Expansion of border crossing could be delayed

Congress has yet to approve needed funds

SAN YSIDRO – A lack of funds could complicate the last two phases of the expansion project at the San Ysidro border crossing, federal authorities said.

"Those decisions depend on the Congress. Right now we're waiting for the resources to begin to plan Phases Two and Three," said Damon Yee, the project manager of the expansion for the General Services Administration (GSA).

The two phases at risk are the remodeling and expansion of the building that houses the pedestrian crossing and the realignment of Interstate 5 to connect to the area known as El Chaparral, where the southbound port to Mexico will be located.

The entire project was to be completed by 2016, but that date is in doubt because Congress has not allocated the funds needed for Phases 2 and 3.

That's not all that could be affected. Expansion plans for Otay Mesa and Calexico ports could also be delayed.

"At this point we don't have any idea what is going to happen," Yee said in an interview on Friday.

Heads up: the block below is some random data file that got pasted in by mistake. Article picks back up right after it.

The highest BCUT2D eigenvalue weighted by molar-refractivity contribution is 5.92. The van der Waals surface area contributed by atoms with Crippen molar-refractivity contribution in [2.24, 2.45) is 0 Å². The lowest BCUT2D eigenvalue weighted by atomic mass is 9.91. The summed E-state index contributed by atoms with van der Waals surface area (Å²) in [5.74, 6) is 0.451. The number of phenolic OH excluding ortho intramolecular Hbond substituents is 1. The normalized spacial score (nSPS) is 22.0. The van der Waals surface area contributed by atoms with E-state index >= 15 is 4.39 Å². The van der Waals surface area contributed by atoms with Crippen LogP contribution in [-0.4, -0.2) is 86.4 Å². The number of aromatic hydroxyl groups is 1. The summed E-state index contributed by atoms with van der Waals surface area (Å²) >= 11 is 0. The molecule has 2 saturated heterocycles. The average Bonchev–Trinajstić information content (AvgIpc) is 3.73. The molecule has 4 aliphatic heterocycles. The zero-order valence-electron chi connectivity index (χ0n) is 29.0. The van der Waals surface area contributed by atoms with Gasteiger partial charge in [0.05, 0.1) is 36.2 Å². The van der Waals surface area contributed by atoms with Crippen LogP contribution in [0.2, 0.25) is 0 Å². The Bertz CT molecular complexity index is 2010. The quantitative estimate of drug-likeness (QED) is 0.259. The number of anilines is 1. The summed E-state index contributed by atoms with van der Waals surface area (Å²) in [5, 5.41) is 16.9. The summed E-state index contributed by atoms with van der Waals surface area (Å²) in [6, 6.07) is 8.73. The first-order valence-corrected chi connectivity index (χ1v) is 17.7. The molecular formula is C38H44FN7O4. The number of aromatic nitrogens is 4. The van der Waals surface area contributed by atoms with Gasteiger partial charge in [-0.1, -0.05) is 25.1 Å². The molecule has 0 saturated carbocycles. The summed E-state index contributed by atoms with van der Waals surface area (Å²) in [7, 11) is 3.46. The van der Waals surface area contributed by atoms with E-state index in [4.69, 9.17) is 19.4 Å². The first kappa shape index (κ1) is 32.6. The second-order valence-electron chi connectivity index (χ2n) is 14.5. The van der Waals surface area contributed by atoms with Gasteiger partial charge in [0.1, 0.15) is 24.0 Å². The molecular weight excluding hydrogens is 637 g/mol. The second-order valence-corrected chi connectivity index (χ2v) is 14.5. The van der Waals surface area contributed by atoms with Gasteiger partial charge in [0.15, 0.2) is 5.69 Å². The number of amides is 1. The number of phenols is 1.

He said that the priority is to expedite crossings at the San Ysidro port of entry and once that expansion is finished in 2014, the focus will shift to other sites.

He said a delay in funding does not mean that the expansion project will not be completed, rather that it could take much longer than planned.

The expansion of the San Ysidro port -- where about 50,000 vehicles and 25,000 pedestrians cross daily into the United States -- is to cost $577 million.

Currently, the project is in phase 1C, in which the structure above the U.S.-bound lanes will be demolished.

That's why U.S. Customs and Border Protection (CBP) officials announced that some lanes will be temporarily closed starting in two weeks.

However, additional inspection booths are being added so two vehicles can be inspected per lane at a time. The goal is for 24 gates to be operational, despite the lane closures.

"The idea is to not affect wait times in any way," said Oscar Preciado, CBP's project director.

Preciado said his agency is in communication with authorities in Tijuana so they can put up signage to indicate which lanes are open.

Lanes will be temporarily closed from the beginning of September through the last week of November in periods that are not to exceed 30 hours.

In July, when the CBP closed some lanes temporarily, the wait times increased by as much as an hour, frustrating many drivers, particularly during the morning commute.

"The wait has been extremely long, much more than before," said Juan Miguel Reynoso at the time, noting he crossed every day to go to work in San Diego.



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